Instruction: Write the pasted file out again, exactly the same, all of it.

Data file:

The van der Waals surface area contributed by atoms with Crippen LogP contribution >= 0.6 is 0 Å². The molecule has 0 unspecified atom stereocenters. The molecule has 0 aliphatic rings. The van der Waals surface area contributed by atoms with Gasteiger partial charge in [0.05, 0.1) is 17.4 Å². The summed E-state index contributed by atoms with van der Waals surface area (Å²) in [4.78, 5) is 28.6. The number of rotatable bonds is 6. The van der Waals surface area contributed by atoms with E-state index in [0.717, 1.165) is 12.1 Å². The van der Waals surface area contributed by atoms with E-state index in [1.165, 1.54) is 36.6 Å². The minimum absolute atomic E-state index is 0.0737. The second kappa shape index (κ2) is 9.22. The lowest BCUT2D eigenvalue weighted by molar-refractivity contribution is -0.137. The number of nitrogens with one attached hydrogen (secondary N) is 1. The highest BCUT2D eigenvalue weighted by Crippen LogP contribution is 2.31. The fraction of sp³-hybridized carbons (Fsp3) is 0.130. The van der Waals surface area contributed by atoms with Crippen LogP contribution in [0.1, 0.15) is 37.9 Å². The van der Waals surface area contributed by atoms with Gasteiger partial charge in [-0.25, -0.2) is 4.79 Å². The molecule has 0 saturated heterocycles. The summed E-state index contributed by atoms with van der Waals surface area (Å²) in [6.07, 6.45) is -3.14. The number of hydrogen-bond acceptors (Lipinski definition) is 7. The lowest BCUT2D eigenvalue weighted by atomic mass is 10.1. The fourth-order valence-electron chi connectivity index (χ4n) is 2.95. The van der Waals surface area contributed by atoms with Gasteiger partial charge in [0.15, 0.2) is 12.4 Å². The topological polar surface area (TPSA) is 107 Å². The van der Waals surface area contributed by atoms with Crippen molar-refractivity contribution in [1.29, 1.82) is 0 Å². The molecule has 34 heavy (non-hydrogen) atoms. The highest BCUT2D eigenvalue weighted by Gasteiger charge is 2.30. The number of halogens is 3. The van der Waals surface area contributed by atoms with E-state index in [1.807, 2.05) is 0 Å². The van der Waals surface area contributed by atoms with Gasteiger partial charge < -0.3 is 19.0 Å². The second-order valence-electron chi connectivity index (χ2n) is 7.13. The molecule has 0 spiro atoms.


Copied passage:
The van der Waals surface area contributed by atoms with Crippen LogP contribution >= 0.6 is 0 Å². The molecule has 0 unspecified atom stereocenters. The molecule has 0 aliphatic rings. The van der Waals surface area contributed by atoms with Gasteiger partial charge in [0.05, 0.1) is 17.4 Å². The summed E-state index contributed by atoms with van der Waals surface area (Å²) in [4.78, 5) is 28.6. The number of rotatable bonds is 6. The van der Waals surface area contributed by atoms with E-state index in [0.717, 1.165) is 12.1 Å². The van der Waals surface area contributed by atoms with E-state index in [1.165, 1.54) is 36.6 Å². The minimum absolute atomic E-state index is 0.0737. The second kappa shape index (κ2) is 9.22. The lowest BCUT2D eigenvalue weighted by molar-refractivity contribution is -0.137. The number of nitrogens with one attached hydrogen (secondary N) is 1. The highest BCUT2D eigenvalue weighted by Crippen LogP contribution is 2.31. The fraction of sp³-hybridized carbons (Fsp3) is 0.130. The van der Waals surface area contributed by atoms with Crippen LogP contribution in [0.1, 0.15) is 37.9 Å². The van der Waals surface area contributed by atoms with Gasteiger partial charge in [-0.25, -0.2) is 4.79 Å². The molecule has 0 saturated heterocycles. The summed E-state index contributed by atoms with van der Waals surface area (Å²) in [6.07, 6.45) is -3.14. The number of hydrogen-bond acceptors (Lipinski definition) is 7. The lowest BCUT2D eigenvalue weighted by atomic mass is 10.1. The fourth-order valence-electron chi connectivity index (χ4n) is 2.95. The van der Waals surface area contributed by atoms with Gasteiger partial charge in [0.15, 0.2) is 12.4 Å². The topological polar surface area (TPSA) is 107 Å². The van der Waals surface area contributed by atoms with Crippen molar-refractivity contribution in [1.29, 1.82) is 0 Å². The molecule has 34 heavy (non-hydrogen) atoms. The highest BCUT2D eigenvalue weighted by Gasteiger charge is 2.30. The number of halogens is 3. The van der Waals surface area contributed by atoms with E-state index in [1.807, 2.05) is 0 Å². The van der Waals surface area contributed by atoms with Gasteiger partial charge < -0.3 is 19.0 Å². The second-order valence-electron chi connectivity index (χ2n) is 7.13. The molecule has 0 spiro atoms.